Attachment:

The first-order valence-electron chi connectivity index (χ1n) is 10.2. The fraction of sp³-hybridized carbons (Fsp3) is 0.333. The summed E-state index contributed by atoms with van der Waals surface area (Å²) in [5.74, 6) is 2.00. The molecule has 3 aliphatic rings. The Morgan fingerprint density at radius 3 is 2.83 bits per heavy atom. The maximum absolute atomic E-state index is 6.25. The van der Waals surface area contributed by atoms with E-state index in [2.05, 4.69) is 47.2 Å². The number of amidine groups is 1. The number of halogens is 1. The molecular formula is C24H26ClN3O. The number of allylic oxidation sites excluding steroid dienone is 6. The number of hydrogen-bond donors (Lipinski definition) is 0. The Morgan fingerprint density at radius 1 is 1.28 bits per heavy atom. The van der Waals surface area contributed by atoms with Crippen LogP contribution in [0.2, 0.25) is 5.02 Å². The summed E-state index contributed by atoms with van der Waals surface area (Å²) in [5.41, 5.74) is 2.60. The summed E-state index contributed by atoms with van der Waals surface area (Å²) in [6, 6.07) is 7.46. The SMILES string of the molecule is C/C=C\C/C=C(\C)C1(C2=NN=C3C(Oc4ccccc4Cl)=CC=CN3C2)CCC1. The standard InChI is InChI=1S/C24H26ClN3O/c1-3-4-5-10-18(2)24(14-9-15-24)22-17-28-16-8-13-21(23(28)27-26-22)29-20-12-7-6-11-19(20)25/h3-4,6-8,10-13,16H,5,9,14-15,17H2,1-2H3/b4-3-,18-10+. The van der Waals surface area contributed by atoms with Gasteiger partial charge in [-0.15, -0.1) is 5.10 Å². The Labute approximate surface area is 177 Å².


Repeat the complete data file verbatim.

The first-order valence-electron chi connectivity index (χ1n) is 10.2. The fraction of sp³-hybridized carbons (Fsp3) is 0.333. The summed E-state index contributed by atoms with van der Waals surface area (Å²) in [5.74, 6) is 2.00. The molecule has 3 aliphatic rings. The Morgan fingerprint density at radius 3 is 2.83 bits per heavy atom. The maximum absolute atomic E-state index is 6.25. The van der Waals surface area contributed by atoms with E-state index in [2.05, 4.69) is 47.2 Å². The number of amidine groups is 1. The number of halogens is 1. The molecular formula is C24H26ClN3O. The number of allylic oxidation sites excluding steroid dienone is 6. The number of hydrogen-bond donors (Lipinski definition) is 0. The Morgan fingerprint density at radius 1 is 1.28 bits per heavy atom. The van der Waals surface area contributed by atoms with Crippen LogP contribution in [0.2, 0.25) is 5.02 Å². The summed E-state index contributed by atoms with van der Waals surface area (Å²) in [5.41, 5.74) is 2.60. The summed E-state index contributed by atoms with van der Waals surface area (Å²) in [6, 6.07) is 7.46. The SMILES string of the molecule is C/C=C\C/C=C(\C)C1(C2=NN=C3C(Oc4ccccc4Cl)=CC=CN3C2)CCC1. The standard InChI is InChI=1S/C24H26ClN3O/c1-3-4-5-10-18(2)24(14-9-15-24)22-17-28-16-8-13-21(23(28)27-26-22)29-20-12-7-6-11-19(20)25/h3-4,6-8,10-13,16H,5,9,14-15,17H2,1-2H3/b4-3-,18-10+. The van der Waals surface area contributed by atoms with Gasteiger partial charge in [-0.15, -0.1) is 5.10 Å². The Labute approximate surface area is 177 Å².